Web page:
Monday, 29 September 2008
It's doing my freaking head in!
I can only seem to buy machines or gadgets that work properly for a maximum of 18 months, if that. Why is this? Laptops, i-pods, mobile phones; all invariably start malfunctioning and driving me to distraction.
Computers especially seem to have a habit of taking on the personality of a pre-menstrual woman. My laptop now takes at least 10 minutes to boot up properly and get going, and then will inexplicably freeze up as if its gone into an almighty huff. "NO, you're not using me! Get off! I'm not in the mood, and I'm not going to tell you what's wrong either. You have to read my mind!"
I have always suspected things are like this for a reason. There's this theory - a conspiracy theory if you like - that everything that is built these days is designed to fail and break down within a set period of time. It's called in-built obsolescence, or something like that. The theory basically says that things are built to either break down or become technologically and/or stylistically obsolete within a short period so that the consumer feels obliged to go out and buy a better replacement. It keeps the wheels of commerce in motion and keeps people shopping and borrowing money (for how long in these credit crunch times is anyone's guess).
Think about it. How many people still have the same computer they had 5 years ago, the same gaming console from 2 years ago, even the same mobile phone they had a year ago? I'd wager it isn't many. And what happens to all the shite we buy? We sling it out and it ends up in a council dump or landfill site being picked over by seagulls.
If I'm not careful this will end up as a rant about sustainability and finite resources, but I don't want to be a tree-hugger. The bark always snags my jumper.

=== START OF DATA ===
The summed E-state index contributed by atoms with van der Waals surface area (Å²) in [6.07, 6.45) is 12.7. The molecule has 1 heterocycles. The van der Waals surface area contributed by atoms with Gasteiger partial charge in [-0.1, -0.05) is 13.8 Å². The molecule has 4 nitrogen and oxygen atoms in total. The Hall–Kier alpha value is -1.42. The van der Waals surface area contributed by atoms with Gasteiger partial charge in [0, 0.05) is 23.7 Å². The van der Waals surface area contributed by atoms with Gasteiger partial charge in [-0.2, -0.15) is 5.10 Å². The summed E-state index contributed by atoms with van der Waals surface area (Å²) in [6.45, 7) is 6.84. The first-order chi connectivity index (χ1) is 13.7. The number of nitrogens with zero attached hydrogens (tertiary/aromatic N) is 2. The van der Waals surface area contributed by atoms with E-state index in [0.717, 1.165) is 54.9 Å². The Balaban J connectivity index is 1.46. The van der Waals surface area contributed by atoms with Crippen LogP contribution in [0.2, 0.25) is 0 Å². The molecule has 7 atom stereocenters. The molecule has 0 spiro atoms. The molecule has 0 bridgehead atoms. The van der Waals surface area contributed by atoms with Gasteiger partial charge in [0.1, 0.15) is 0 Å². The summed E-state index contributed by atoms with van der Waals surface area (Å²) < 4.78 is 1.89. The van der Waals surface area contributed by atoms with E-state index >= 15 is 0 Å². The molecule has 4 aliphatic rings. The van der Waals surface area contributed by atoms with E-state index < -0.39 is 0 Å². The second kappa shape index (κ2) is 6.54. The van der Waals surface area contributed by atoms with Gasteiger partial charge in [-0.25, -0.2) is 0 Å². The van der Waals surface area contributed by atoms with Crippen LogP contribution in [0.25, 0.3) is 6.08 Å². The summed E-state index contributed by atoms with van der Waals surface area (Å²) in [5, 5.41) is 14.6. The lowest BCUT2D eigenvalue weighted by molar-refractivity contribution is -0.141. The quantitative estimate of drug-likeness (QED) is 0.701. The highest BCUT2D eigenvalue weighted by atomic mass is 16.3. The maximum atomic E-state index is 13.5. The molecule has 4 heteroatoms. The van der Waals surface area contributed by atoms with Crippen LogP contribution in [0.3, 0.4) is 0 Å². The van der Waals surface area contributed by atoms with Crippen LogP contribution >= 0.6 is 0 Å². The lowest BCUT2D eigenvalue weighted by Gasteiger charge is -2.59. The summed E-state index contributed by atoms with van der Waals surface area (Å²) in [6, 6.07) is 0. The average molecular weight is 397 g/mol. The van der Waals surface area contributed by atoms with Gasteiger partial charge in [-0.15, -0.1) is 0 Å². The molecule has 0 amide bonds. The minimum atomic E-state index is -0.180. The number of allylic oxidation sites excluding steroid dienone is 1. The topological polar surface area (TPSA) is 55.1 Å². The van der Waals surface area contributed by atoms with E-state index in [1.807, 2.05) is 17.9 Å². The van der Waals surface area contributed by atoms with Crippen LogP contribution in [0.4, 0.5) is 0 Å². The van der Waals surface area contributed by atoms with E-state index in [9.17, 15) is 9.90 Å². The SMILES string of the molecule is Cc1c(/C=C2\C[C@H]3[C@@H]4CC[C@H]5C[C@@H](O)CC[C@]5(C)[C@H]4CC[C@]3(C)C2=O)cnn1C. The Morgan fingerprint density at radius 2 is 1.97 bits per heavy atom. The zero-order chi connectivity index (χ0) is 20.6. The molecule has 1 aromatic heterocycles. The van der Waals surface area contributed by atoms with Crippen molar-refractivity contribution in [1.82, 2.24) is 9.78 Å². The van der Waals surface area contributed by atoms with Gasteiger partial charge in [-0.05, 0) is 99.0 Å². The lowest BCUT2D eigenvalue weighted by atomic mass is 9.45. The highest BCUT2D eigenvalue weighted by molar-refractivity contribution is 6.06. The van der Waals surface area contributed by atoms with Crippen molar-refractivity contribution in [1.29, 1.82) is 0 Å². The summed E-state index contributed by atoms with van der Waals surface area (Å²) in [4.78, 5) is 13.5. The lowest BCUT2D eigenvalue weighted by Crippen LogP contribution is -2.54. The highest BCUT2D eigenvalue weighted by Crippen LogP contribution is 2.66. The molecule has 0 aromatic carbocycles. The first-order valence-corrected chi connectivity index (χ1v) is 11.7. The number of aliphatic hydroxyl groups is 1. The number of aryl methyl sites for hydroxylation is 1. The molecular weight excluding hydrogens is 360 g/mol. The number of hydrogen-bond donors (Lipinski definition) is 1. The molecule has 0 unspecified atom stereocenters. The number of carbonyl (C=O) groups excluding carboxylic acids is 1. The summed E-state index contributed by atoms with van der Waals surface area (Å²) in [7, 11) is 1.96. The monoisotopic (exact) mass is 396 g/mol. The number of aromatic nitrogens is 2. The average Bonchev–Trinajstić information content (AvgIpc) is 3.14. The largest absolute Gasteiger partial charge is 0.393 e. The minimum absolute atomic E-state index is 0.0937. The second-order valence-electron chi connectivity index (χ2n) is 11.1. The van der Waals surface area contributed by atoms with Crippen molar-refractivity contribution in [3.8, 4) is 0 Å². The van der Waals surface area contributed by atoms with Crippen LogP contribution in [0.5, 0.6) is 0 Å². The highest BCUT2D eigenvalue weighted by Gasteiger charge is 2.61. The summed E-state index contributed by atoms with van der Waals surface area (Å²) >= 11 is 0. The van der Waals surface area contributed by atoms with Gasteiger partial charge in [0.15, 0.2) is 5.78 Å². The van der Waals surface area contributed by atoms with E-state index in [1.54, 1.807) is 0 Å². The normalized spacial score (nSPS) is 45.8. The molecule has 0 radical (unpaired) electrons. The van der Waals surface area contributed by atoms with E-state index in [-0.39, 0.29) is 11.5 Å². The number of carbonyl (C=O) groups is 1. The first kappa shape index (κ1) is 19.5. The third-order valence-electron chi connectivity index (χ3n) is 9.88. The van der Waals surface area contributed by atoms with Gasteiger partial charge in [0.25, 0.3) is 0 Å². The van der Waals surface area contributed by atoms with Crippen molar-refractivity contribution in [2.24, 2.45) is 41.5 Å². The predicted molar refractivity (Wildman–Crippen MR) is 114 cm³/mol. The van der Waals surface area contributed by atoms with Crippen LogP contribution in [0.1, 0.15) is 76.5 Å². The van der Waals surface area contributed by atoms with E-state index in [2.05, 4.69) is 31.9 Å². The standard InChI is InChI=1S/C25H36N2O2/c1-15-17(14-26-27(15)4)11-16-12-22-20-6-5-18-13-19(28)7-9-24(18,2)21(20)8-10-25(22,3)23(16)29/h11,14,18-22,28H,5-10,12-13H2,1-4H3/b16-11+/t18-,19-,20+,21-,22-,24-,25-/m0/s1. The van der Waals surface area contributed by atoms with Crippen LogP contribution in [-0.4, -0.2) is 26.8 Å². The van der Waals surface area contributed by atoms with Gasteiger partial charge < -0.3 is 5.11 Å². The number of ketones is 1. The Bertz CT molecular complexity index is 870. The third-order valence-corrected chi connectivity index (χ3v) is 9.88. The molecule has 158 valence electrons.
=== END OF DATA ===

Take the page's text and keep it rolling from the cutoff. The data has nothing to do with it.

Friday, 12 September 2008
MICHELLE, MY BELLE, FUCKING HELL, I DON’T FEEL TOO WELL…
I FUCKING HATE HOTELS
I fucking hate hotels.
OK, let me qualify that statement: I hate hotels when I have to stay in them alone for work purposes, especially on a long-term basis. For four or five nights a week, I live in a glorified en-suite bedroom and my only conversation is with (mostly) surly hotel staff. When locally-based colleagues find out that I’m staying in some pretentiously-titled holiday camp, they make jealous noises and shake their heads. They obviously think I’m living in the lap of luxury, and while I might eat nice food and enjoy access to fabulous facilities, the truth is that I would rather not be here.
I’m not alone, that’s an undeniable fact, because I see the other poor sods every night, sat silent and alone at tables in the bar or restaurant with books or newspapers. None of them look happy. They glance around enviously at the old couple in the corner who laugh and joke about their recent trip to
The worst bit about it is the separation. We’re all hurting inside because we have to be away from our loved ones; wives and young children who could be doing anything, from recreating the ceiling of the Sistine chapel in the lounge to fighting off sustained attacks from sexually-frustrated poultry. Imagination is the lonely man’s nightmare.
So why on Earth do we subject ourselves to this? We must be fucking idiots. Is there such a need to earn large amounts of the filthy lucre that we feel obliged to live out of a suitcase and watch television whilst lying on a bed in our pants. Of course, if we were at home, we would probably be watching television whilst lying on the sofa in our pants, but that isn’t the point. When we are at home we can move freely to other rooms in our pants. Doing the same in the hotel might get us evicted.
I never sleep well in these godforsaken places either. I am invariably given a room below what sounds like a herd of wildebeest in clogs or next to some nocturnal entity with impaired hearing who turns the TV up to high volume at the same time I turn mine off for the night.
After a night of broken sleep, I stumble into the shower and turn the tap to see if I get a freezing trickle or a boiling jet that knocks me off my feet, juggling tiny bottles of shower gel and shampoo all the while.
At breakfast, the over-worked waiting staff shove me in a dim corner with the other loners and forget that I exist for an hour or two before bringing me some cold toast and treacle-like coffee. I end up consoling myself in a full English breakfast, which on top of the comforting food and numbing alcohol of the previous evening makes for a rather large calorie surplus. I’m going to need some new trousers soon.